Category Archives: Procedures

Breast exam

Breast exams allow you  a greater awareness of the condition of your breasts. It may help identify potential breast problems. Breast exam is a self  inspection of your beasts. During a breast exam, you use your eyes and hands to observe the appearance and feel of your breasts.

Breast exams, once thought essential for early breast cancer detection, are now considered optional. While other breast cancer screening tests have been proved to save lives, there’s no evidence that breast exams can do this. What’s now stressed is breast awareness — being familiar with the normal consistency of your breasts and the underlying tissue, as well as inspecting your breasts for new changes.

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The appendix is a narrow, finger-shaped pouch that projects out from the colon. Appendicitis occurs when the appendix becomes inflamed and filled with pus.  This small structure has no known essential purpose, but that doesn’t mean it can’t cause problems.

Appendicitis causes pain that typically begins around your navel and then shifts to your lower right abdomen. Appendicitis pain typically increases over a period of 12 to 18 hours and eventually becomes very severe.  Appendicitis can affect anyone, but it most often occurs in people between the ages of 10 and 30. The standard appendicitis treatment is surgical removal of the appendix.

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Nuclear Scan

Nuclear Scans also called Radioisotope scans or Radionuclide scans help doctors diagnose many conditions, including cancers, injuries and infections. They can also show how organs like your heart and lungs are working.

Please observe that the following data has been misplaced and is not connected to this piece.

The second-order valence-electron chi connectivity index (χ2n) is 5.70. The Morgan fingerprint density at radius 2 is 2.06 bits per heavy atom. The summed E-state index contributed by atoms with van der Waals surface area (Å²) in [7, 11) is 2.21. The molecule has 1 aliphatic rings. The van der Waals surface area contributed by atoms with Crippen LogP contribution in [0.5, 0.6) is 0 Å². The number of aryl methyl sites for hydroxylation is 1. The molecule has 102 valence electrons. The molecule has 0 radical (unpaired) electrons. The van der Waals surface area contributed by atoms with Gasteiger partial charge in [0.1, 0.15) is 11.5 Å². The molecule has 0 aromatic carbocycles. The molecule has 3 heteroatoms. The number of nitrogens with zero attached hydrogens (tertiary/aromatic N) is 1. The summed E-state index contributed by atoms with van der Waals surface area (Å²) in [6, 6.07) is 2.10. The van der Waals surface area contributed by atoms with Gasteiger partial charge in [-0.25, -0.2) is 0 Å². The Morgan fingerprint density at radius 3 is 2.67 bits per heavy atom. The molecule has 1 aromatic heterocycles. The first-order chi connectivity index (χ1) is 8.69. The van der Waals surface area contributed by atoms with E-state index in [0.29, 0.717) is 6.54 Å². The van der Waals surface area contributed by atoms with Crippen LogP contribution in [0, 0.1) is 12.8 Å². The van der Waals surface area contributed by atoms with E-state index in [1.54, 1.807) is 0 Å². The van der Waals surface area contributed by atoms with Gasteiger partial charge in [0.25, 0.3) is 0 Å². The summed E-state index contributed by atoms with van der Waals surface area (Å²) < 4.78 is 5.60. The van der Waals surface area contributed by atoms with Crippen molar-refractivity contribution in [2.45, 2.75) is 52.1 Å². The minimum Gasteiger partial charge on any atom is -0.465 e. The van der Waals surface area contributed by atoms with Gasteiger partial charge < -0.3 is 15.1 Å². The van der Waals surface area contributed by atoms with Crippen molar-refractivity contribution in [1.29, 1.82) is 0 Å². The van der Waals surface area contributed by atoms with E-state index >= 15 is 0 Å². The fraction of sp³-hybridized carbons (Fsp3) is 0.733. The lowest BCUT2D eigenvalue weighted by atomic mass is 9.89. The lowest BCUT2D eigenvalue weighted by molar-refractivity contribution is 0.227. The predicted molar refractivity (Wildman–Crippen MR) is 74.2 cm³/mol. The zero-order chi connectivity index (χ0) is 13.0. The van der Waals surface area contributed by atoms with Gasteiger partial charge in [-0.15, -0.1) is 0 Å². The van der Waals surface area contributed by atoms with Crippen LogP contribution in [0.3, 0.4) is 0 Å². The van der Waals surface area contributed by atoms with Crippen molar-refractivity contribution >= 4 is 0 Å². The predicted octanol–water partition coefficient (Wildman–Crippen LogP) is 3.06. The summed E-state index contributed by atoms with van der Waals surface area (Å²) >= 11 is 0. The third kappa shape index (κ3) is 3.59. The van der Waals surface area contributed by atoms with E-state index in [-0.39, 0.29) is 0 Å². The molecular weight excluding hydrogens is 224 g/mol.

This is a test in which a small amount of radioactivity is used to obtain pictures of your body with a gamma camera.
A small amount of radioactive tracer is injected into a vein, usually in your arm. Although tracers are radioactive, the dosage is small. The injection is no more painful than a blood test.
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An echocardiogram provides detailed information about how well the heart is working and possible causes of chest pain, shortness of breath, lightheadedness, and swellin. An echocardiogram (also called an echo)  uses sound waves that are sent through a device called a transducer to produce images of your heart.  The device picks up echoes of the sound waves as they bounce off the different parts of your heart. These echoes are turned into moving pictures of your heart that can be seen on a video screen. This common test allows your doctor to see how your heart is beating and pumping blood. Your doctor can use the images from an echocardiogram to identify various abnormalities in the heart muscle and valves. Echo can be used as part of a stress test and with an electrocardiogram (EKG) to help your doctor learn more about your heart.

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Magnetic resonance imaging (MRI) uses a magnetic field and radio waves to create clear and detailed cross-sectional images of your head and body. You don’t need to prepare for an MRI. Unless otherwise instructed, eat normally (before the procedure) and if you take medications, continue to do so. Once checked in, you’ll likely change into a gown and robe. Remove all accessories, such as your watch, jewelry and hairpins. Also remove things like wigs, dentures and hearing aids. Tell your  MRI technologist if you have metal or electronic devices in your body, because their presence may be a safety hazard.

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